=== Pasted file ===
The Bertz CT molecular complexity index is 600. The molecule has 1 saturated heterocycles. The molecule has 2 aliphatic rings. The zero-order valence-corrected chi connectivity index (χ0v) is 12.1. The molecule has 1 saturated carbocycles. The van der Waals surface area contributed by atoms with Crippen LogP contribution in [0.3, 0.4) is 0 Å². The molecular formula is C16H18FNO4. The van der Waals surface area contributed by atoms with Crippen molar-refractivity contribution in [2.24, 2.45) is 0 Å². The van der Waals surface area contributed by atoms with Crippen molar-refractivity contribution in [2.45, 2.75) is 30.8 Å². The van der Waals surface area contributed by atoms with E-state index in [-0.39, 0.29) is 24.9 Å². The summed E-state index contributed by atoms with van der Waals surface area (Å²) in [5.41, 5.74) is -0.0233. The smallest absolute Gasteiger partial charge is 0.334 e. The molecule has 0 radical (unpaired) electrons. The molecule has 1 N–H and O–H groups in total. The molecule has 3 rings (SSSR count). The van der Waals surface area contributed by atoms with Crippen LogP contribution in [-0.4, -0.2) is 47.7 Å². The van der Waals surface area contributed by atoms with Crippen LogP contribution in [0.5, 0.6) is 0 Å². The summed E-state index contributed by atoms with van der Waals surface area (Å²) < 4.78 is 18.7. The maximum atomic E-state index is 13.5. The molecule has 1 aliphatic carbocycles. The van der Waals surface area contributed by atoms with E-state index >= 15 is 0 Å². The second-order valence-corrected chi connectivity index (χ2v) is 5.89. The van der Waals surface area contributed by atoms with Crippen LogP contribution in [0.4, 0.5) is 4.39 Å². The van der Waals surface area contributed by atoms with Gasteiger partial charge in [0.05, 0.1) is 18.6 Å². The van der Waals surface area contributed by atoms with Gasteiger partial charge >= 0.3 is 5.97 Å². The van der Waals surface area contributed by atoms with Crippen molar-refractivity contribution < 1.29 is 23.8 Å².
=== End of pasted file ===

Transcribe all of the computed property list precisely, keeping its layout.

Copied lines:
The Bertz CT molecular complexity index is 600. The molecule has 1 saturated heterocycles. The molecule has 2 aliphatic rings. The zero-order valence-corrected chi connectivity index (χ0v) is 12.1. The molecule has 1 saturated carbocycles. The van der Waals surface area contributed by atoms with Crippen LogP contribution in [0.3, 0.4) is 0 Å². The molecular formula is C16H18FNO4. The van der Waals surface area contributed by atoms with Crippen molar-refractivity contribution in [2.24, 2.45) is 0 Å². The van der Waals surface area contributed by atoms with Crippen molar-refractivity contribution in [2.45, 2.75) is 30.8 Å². The van der Waals surface area contributed by atoms with E-state index in [-0.39, 0.29) is 24.9 Å². The summed E-state index contributed by atoms with van der Waals surface area (Å²) in [5.41, 5.74) is -0.0233. The smallest absolute Gasteiger partial charge is 0.334 e. The molecule has 0 radical (unpaired) electrons. The molecule has 1 N–H and O–H groups in total. The molecule has 3 rings (SSSR count). The van der Waals surface area contributed by atoms with Crippen LogP contribution in [-0.4, -0.2) is 47.7 Å². The van der Waals surface area contributed by atoms with Crippen LogP contribution in [0.5, 0.6) is 0 Å². The summed E-state index contributed by atoms with van der Waals surface area (Å²) < 4.78 is 18.7. The maximum atomic E-state index is 13.5. The molecule has 1 aliphatic carbocycles. The van der Waals surface area contributed by atoms with E-state index >= 15 is 0 Å². The second-order valence-corrected chi connectivity index (χ2v) is 5.89. The van der Waals surface area contributed by atoms with Crippen LogP contribution in [0.4, 0.5) is 4.39 Å². The van der Waals surface area contributed by atoms with Gasteiger partial charge in [0.05, 0.1) is 18.6 Å². The van der Waals surface area contributed by atoms with Gasteiger partial charge >= 0.3 is 5.97 Å². The van der Waals surface area contributed by atoms with Crippen molar-refractivity contribution < 1.29 is 23.8 Å².